Of the 288 members of the 1992 Army War College class, 132 Army officers had been in battalion level command sometime during the period from January 1990 to July 1991. These commanders were asked to take the survey. The survey group, which included three female officers, represented 63 percent of the active Army officers in the class. Because students were being asked to complete several other surveys, the scope of this survey was purposely limited.
To encourage maximum participation and minimize the time required to complete the survey, only 32 questions were constructed. The 32 questions were divided into 3 parts. In the first part of the survey, commanders were asked questions about their decisions on water discipline and ration selection during field training. They were asked whether they recommended electrolyte replacement beverages and protein supplements. Ten nutrition knowledge questions were included in the survey. These questions were taken from the U.S. Army Research Institute of Environmental Medicine's (USARIEM) August 1988 survey of Army basic trainees at Fort Jackson, South Carolina (Rose et al., 1989). Commanders were also asked to rank order their sources of nutrition education. Finally, the officers were offered the opportunity to make written comments following the survey. A Likert-type scale, with statements to which respondents indicated their agreement on a 5-point continuum, was used for response to 12 of the 32 questions. True or false (or undecided) were the response choices for the personal nutrition knowledge questions. The survey questions were analyzed using the statistical software program SPSS/PC+. A copy of the survey is included at the end of this chapter.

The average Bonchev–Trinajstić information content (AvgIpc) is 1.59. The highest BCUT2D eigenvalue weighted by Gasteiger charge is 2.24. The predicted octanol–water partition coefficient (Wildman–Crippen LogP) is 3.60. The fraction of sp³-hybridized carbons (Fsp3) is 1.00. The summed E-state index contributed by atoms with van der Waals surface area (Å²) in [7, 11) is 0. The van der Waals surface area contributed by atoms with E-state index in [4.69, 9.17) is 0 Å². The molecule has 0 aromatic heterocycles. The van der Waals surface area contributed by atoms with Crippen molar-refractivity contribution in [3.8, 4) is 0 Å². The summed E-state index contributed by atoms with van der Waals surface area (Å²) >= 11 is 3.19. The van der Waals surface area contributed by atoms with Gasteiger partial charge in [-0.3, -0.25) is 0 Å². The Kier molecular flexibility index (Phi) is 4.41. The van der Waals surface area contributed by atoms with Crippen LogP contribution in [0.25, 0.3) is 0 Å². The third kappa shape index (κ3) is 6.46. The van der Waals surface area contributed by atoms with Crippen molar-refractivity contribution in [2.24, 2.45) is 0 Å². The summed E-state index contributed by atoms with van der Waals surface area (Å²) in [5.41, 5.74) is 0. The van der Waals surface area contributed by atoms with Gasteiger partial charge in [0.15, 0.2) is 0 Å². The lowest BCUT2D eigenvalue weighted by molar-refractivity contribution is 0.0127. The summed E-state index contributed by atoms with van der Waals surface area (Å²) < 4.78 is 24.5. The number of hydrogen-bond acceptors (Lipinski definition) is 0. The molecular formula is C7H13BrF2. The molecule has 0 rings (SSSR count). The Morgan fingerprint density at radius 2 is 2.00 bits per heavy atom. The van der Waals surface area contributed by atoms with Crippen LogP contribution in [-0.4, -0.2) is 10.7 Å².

Eighty-six percent (113) of the 132 commanders completed the survey. Fifty percent of respondents had commanded combat arms units; 25 percent commanded combat support units, and 25 percent commanded combat service support units. Thirty percent of the respondents had been deployed to Operation Desert Shield/Storm.
In response to the nutrition knowledge questions, only 43 percent of respondents could correctly identify that fat has twice as many calories as carbohydrates. Seventy-nine percent did not know that carbohydrate loading